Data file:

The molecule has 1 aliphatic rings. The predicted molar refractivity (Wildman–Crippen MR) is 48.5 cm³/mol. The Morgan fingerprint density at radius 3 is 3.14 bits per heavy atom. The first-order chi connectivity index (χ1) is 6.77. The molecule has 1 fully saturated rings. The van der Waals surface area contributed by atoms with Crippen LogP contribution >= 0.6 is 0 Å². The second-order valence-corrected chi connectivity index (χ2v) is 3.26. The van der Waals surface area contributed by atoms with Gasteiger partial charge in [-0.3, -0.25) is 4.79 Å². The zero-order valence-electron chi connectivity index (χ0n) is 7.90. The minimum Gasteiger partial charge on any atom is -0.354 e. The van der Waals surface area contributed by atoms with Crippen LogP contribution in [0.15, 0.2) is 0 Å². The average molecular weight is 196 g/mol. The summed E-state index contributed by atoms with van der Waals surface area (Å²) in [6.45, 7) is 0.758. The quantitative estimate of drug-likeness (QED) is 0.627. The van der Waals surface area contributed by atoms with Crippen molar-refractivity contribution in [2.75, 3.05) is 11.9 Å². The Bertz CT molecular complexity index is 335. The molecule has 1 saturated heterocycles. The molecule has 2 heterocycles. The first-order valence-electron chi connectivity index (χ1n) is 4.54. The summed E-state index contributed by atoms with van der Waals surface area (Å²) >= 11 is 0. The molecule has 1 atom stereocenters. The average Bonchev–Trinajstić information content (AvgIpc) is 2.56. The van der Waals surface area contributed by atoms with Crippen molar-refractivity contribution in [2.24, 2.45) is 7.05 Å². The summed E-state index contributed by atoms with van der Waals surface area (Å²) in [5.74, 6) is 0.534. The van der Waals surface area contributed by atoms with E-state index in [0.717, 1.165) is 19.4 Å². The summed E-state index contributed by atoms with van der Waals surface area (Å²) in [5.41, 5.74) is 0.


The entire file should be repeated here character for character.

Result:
The molecule has 1 aliphatic rings. The predicted molar refractivity (Wildman–Crippen MR) is 48.5 cm³/mol. The Morgan fingerprint density at radius 3 is 3.14 bits per heavy atom. The first-order chi connectivity index (χ1) is 6.77. The molecule has 1 fully saturated rings. The van der Waals surface area contributed by atoms with Crippen LogP contribution >= 0.6 is 0 Å². The second-order valence-corrected chi connectivity index (χ2v) is 3.26. The van der Waals surface area contributed by atoms with Gasteiger partial charge in [-0.3, -0.25) is 4.79 Å². The zero-order valence-electron chi connectivity index (χ0n) is 7.90. The minimum Gasteiger partial charge on any atom is -0.354 e. The van der Waals surface area contributed by atoms with Crippen LogP contribution in [0.15, 0.2) is 0 Å². The average molecular weight is 196 g/mol. The summed E-state index contributed by atoms with van der Waals surface area (Å²) in [6.45, 7) is 0.758. The quantitative estimate of drug-likeness (QED) is 0.627. The van der Waals surface area contributed by atoms with Crippen molar-refractivity contribution in [2.75, 3.05) is 11.9 Å². The Bertz CT molecular complexity index is 335. The molecule has 1 saturated heterocycles. The molecule has 2 heterocycles. The first-order valence-electron chi connectivity index (χ1n) is 4.54. The summed E-state index contributed by atoms with van der Waals surface area (Å²) >= 11 is 0. The molecule has 1 atom stereocenters. The average Bonchev–Trinajstić information content (AvgIpc) is 2.56. The van der Waals surface area contributed by atoms with Crippen molar-refractivity contribution in [2.24, 2.45) is 7.05 Å². The summed E-state index contributed by atoms with van der Waals surface area (Å²) in [5.74, 6) is 0.534. The van der Waals surface area contributed by atoms with E-state index in [0.717, 1.165) is 19.4 Å². The summed E-state index contributed by atoms with van der Waals surface area (Å²) in [5.41, 5.74) is 0.